A Michigan State University professor is apologizing for sending out a survey filled with racial slurs and obscenities to random students.
The professor said the survey was an experiment, but that's not good enough for many of the students who were surprised to find it in their email.
Students said they were hurt and upset by the questions listed in the survey, but the professor in charge of the survey said the idea wasn't to upset anyone.
"This was in no way, shape or form the intent the intent was to uncover these messages and shed the light that these messages do unfortunately exist in the real world," said Saleem Alhabash, associate professor of the Department of Advertising and Public Relations.
Professor Alhabash said he and some of his students created the survey so they could study social reaction to the offensive words and phrases. They included more than 100 racial slurs and vulgarities sent to random students.
"The survey randomly selected 30 of those to participants to evaluate so there is no way for us to tell which participant got what or what level of intensity," Alhabash said.
If the professor was looking for a reaction, he got several and none of them were positive.
"I was shocked. I was sad, afraid," said Mya Jones, a junior at MSU. "It's affecting the black community in such a negative way and it's making us feel as though we do not have a place on campus."
Professor Alhabash said he's aware of how the survey affected the community and he apologized for it.
"If we come to the table with an open heart with the willingness to listen, to empathize and sympathize with one another, then we'll be able to actually reflect on the reality but also move forward," Alhabash said.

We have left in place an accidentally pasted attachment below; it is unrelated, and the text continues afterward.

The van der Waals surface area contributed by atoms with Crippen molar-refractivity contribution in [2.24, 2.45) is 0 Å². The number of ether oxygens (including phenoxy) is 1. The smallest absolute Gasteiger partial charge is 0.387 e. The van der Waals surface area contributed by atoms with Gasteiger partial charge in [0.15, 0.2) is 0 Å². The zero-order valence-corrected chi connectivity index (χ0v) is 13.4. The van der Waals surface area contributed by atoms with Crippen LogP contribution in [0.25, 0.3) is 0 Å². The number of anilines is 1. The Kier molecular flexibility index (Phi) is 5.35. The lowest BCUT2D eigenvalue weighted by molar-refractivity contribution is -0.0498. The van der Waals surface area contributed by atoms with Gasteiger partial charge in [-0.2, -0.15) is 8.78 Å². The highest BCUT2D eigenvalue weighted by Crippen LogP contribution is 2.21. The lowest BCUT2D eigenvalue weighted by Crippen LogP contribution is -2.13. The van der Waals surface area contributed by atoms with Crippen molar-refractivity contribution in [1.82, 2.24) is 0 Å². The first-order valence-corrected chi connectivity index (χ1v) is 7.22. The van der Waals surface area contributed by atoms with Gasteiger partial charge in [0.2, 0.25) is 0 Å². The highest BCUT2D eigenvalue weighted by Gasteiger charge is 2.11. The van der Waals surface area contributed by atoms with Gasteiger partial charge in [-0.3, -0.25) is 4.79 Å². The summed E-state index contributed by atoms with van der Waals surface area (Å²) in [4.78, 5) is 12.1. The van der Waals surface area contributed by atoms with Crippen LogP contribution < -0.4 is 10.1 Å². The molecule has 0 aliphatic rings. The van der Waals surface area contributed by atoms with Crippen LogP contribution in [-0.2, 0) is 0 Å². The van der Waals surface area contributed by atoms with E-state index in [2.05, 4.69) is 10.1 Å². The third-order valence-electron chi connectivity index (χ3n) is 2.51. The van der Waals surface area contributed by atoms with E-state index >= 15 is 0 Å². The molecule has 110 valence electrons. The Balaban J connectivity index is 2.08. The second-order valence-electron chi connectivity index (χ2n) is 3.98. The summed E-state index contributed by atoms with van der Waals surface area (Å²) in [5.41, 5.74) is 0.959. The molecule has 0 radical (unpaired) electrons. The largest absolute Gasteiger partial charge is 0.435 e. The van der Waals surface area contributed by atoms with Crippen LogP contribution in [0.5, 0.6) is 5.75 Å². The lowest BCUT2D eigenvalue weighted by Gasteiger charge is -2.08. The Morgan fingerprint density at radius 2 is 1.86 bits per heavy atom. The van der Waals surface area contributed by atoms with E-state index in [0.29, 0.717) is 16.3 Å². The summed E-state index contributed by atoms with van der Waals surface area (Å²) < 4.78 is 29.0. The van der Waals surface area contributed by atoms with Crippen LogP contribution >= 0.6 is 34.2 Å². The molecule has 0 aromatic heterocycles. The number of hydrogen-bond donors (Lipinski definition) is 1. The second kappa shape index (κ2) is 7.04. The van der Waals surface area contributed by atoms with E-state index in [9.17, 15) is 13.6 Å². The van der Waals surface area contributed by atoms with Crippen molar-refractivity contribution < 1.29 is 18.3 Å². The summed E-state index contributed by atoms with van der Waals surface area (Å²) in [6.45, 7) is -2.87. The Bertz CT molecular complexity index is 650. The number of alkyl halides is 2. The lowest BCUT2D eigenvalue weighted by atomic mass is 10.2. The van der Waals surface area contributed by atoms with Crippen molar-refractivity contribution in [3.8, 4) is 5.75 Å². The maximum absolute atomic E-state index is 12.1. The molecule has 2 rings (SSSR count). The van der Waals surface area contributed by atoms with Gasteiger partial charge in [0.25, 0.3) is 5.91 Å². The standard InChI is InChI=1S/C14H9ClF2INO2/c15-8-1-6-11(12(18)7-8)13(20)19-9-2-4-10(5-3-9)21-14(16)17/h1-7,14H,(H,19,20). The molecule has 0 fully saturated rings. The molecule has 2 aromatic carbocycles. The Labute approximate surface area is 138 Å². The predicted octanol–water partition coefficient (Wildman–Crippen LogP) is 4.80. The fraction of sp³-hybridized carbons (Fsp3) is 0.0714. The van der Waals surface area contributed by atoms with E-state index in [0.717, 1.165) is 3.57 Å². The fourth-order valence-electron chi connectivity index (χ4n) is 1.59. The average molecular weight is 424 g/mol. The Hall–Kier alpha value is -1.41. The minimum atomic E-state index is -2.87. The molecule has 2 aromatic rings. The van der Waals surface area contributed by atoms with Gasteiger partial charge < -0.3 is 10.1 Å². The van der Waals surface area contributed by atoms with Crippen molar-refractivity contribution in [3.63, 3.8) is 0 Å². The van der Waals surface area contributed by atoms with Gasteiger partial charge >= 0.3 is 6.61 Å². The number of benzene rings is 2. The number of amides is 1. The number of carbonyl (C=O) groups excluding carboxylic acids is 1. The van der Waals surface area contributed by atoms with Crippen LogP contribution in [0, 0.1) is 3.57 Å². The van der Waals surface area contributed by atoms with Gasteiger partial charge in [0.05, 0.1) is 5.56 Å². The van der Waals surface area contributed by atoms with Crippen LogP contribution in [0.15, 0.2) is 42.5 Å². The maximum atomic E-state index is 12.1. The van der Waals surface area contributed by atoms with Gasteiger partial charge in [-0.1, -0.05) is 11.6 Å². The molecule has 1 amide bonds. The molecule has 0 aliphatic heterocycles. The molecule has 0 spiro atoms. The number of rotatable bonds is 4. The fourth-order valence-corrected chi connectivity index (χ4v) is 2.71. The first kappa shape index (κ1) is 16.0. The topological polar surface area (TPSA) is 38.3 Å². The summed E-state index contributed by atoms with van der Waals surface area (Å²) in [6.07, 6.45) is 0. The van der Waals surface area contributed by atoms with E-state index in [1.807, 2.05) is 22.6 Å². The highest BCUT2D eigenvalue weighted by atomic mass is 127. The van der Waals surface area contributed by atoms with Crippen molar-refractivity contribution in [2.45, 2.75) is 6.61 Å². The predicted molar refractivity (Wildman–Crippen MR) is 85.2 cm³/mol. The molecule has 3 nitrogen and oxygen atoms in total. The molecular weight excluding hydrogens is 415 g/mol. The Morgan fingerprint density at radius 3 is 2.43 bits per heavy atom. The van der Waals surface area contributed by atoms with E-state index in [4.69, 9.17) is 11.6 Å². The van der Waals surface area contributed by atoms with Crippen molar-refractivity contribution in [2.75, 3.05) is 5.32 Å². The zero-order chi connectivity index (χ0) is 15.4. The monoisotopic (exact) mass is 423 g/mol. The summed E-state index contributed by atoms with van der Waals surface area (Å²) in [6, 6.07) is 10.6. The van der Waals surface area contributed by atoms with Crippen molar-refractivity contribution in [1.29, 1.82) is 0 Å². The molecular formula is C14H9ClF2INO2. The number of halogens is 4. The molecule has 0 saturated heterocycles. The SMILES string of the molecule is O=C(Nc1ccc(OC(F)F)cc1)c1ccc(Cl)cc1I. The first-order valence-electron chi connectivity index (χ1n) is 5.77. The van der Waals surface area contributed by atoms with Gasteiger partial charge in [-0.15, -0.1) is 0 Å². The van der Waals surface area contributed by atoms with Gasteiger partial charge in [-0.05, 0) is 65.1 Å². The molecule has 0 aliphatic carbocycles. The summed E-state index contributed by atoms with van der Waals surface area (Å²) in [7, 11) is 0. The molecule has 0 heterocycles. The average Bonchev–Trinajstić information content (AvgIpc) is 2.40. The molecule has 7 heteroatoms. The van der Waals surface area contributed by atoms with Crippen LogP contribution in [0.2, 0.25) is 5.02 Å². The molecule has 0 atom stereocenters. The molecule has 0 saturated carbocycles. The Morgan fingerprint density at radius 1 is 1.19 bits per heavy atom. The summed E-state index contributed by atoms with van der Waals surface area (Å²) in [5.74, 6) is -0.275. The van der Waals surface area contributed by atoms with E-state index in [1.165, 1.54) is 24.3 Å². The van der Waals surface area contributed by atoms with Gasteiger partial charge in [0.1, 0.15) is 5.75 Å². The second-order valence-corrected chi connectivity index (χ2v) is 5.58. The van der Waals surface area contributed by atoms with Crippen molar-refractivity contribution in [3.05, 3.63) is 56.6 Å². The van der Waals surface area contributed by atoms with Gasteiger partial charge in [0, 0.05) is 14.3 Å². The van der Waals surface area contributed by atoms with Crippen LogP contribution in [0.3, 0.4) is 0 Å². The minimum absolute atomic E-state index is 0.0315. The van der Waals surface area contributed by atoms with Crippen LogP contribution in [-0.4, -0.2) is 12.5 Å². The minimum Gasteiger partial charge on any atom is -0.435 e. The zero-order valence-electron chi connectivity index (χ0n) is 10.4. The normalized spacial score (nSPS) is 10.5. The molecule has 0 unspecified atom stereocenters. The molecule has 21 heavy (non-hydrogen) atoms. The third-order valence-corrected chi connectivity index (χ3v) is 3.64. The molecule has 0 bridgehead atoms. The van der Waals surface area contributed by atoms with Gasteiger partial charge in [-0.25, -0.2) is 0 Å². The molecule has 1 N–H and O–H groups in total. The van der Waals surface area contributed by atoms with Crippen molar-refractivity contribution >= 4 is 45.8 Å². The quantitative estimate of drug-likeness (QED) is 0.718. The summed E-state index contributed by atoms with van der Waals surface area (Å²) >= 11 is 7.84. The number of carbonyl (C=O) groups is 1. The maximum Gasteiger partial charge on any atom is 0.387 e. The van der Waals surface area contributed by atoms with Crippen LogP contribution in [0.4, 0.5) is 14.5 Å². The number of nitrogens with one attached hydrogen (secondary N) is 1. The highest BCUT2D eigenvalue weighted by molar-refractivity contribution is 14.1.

The professor also said he followed MSU standards and added a disclaimer so students knew the survey would be offensive.
A peaceful protest has been scheduled for October 27 at 11 a.m. at the Hannah Administration Building.
MSU President Samuel Stanley did release a letter regarding the incident, which can be read down below:
Our community has been affected in the past several days by incidents causing concern and anger.
I, too, am concerned, because a safe, inclusive and respectful campus is my top priority. Hate has no home at Michigan State. We want every individual to feel welcomed, valued and heard.
Recently the greater campus community has experienced vandalism at MSU Hillel, our center for Jewish student life; the presence of U.S. Customs and Border Protection on campus last week for a presentation to a class; an instance of racial bias reported from Bryan Hall over the weekend; and a survey in the College of Communication Arts and Sciences that offended students.
Some of these actions may not have grown from negative intent or malice, but it’s important for us all to remember the difference between intent and impact. Regardless of intent, there is still an impact being felt across campus.